Apple’s decision to rebrand the new iPad as the “iPad WiFi + Cellular” and drop the allegedly confusing 4G reference will not save it from a court appearance with the Australian consumer rights watchdog. “Any move by Apple to cease using the descriptor of ’4G’ will mitigate against the ACCC’s concerns but will not deal with any past conduct” a spokesperson for the Australian Competition & Consumer Commission (ACCC) told SmartHouse, insisting that “the proceedings brought by the ACCC are continuing.”
Apple changed its iPad nomenclature over the weekend, after concerns from some that would-be buyers might be led to assume they could use LTE service in countries where it is not actually available. Although the cellularly-enabled third-generation iPad does have an LTE modem, the frequencies it supports are only used in North America, not by LTE networks operating in other countries such as Australia and parts of Europe. Moreover, Apple’s “4G” branding could lead users of other networks referred to as “4G” – such as WiMAX – to believe that they too could take advantage of faster speeds.
“In its proceedings, the ACCC has alleged that Apple’s use of the descriptor ’4G’ mislead consumers because it represented to Australian consumers that the product could, with a SIM card, connect to a 4G mobile data network in Australia, when this is not the case” the ACCC reiterated. The watchdog had been pushing for a full rebrand from the outset, but Apple argued that the small print made clear what users could expect.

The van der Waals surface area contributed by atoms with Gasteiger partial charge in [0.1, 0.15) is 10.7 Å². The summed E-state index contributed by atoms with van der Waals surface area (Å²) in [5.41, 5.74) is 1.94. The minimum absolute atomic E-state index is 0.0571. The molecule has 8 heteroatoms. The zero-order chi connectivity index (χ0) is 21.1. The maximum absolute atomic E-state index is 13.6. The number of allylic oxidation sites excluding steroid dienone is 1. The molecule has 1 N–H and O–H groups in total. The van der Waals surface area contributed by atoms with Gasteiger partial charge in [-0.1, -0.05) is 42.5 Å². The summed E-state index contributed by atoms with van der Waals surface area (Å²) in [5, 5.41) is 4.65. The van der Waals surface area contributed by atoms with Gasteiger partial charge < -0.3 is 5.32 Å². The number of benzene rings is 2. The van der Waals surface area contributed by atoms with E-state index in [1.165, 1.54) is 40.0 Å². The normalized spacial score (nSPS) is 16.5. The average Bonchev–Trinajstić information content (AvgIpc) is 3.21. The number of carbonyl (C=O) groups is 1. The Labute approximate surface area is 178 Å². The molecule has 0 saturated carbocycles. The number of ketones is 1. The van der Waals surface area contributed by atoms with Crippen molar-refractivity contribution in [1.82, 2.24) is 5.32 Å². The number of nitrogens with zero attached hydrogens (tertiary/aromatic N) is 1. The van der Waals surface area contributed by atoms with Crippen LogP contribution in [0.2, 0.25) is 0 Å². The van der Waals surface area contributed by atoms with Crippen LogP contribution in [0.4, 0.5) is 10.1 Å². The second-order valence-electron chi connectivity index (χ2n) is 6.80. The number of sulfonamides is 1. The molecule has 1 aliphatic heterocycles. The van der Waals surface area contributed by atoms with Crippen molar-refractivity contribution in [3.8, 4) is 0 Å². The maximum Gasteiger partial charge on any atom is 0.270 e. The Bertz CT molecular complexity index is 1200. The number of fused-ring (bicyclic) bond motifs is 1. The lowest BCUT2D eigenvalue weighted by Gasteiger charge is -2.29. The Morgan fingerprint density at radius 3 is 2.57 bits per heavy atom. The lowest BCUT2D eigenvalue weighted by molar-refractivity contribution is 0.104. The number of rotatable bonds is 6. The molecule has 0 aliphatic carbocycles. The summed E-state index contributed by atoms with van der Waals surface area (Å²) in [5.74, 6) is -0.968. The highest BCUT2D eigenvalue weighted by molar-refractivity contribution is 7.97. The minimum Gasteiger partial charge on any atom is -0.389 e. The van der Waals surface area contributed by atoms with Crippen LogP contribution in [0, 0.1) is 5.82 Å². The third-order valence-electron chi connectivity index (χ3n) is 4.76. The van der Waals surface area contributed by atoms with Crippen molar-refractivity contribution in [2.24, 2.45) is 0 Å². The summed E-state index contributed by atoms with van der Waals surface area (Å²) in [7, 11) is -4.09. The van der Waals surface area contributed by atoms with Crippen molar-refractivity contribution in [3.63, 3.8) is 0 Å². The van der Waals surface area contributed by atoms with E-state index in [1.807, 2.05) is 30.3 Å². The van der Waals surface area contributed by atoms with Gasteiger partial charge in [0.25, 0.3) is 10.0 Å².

Eventually, Apple conceded to post notices at point-of-sale informing Australian buyers that the 4G iPad would not be able to use 4G services in the country, as well as contact existing owners for whom it had email address details and offer to refund them if they were disappointed by the connectivity. It’s still unclear how many buyers actually took Apple up on that proposal.
Nonetheless, with Apple’s wholesale rebrand, it was assumed by many that the consumer confusion issue would go away. The ACCC’s decision to continue to pursue the case – based on Apple’s previous behaviors, irregardless of however they may have changed today – suggests the Cupertino company may not be off the hook quite so readily.
The first part of the trial is set to begin on June 4.